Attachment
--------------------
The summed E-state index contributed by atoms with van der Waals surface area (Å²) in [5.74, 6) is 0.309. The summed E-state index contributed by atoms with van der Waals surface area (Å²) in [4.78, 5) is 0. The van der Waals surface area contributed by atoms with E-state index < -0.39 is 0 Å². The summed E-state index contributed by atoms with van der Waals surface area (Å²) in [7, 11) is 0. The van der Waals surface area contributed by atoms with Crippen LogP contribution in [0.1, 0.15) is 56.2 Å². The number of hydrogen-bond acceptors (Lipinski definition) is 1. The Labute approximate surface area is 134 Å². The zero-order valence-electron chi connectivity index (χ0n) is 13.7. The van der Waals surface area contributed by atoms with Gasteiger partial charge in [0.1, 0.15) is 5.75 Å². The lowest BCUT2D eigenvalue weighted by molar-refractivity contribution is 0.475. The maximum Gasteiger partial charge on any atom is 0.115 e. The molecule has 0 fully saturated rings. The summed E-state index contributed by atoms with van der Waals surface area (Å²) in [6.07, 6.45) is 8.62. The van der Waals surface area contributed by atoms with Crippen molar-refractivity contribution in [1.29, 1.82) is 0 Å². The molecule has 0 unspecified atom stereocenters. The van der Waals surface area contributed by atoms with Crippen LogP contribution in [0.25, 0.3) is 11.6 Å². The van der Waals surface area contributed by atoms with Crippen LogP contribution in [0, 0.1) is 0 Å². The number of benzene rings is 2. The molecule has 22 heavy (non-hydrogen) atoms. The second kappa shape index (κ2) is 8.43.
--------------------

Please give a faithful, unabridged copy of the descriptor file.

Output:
The summed E-state index contributed by atoms with van der Waals surface area (Å²) in [5.74, 6) is 0.309. The summed E-state index contributed by atoms with van der Waals surface area (Å²) in [4.78, 5) is 0. The van der Waals surface area contributed by atoms with E-state index < -0.39 is 0 Å². The summed E-state index contributed by atoms with van der Waals surface area (Å²) in [7, 11) is 0. The van der Waals surface area contributed by atoms with Crippen LogP contribution in [0.1, 0.15) is 56.2 Å². The number of hydrogen-bond acceptors (Lipinski definition) is 1. The Labute approximate surface area is 134 Å². The zero-order valence-electron chi connectivity index (χ0n) is 13.7. The van der Waals surface area contributed by atoms with Gasteiger partial charge in [0.1, 0.15) is 5.75 Å². The lowest BCUT2D eigenvalue weighted by molar-refractivity contribution is 0.475. The maximum Gasteiger partial charge on any atom is 0.115 e. The molecule has 0 fully saturated rings. The summed E-state index contributed by atoms with van der Waals surface area (Å²) in [6.07, 6.45) is 8.62. The van der Waals surface area contributed by atoms with Crippen molar-refractivity contribution in [1.29, 1.82) is 0 Å². The molecule has 0 unspecified atom stereocenters. The van der Waals surface area contributed by atoms with Crippen LogP contribution in [0.25, 0.3) is 11.6 Å². The van der Waals surface area contributed by atoms with Crippen LogP contribution in [0, 0.1) is 0 Å². The number of benzene rings is 2. The molecule has 22 heavy (non-hydrogen) atoms. The second kappa shape index (κ2) is 8.43.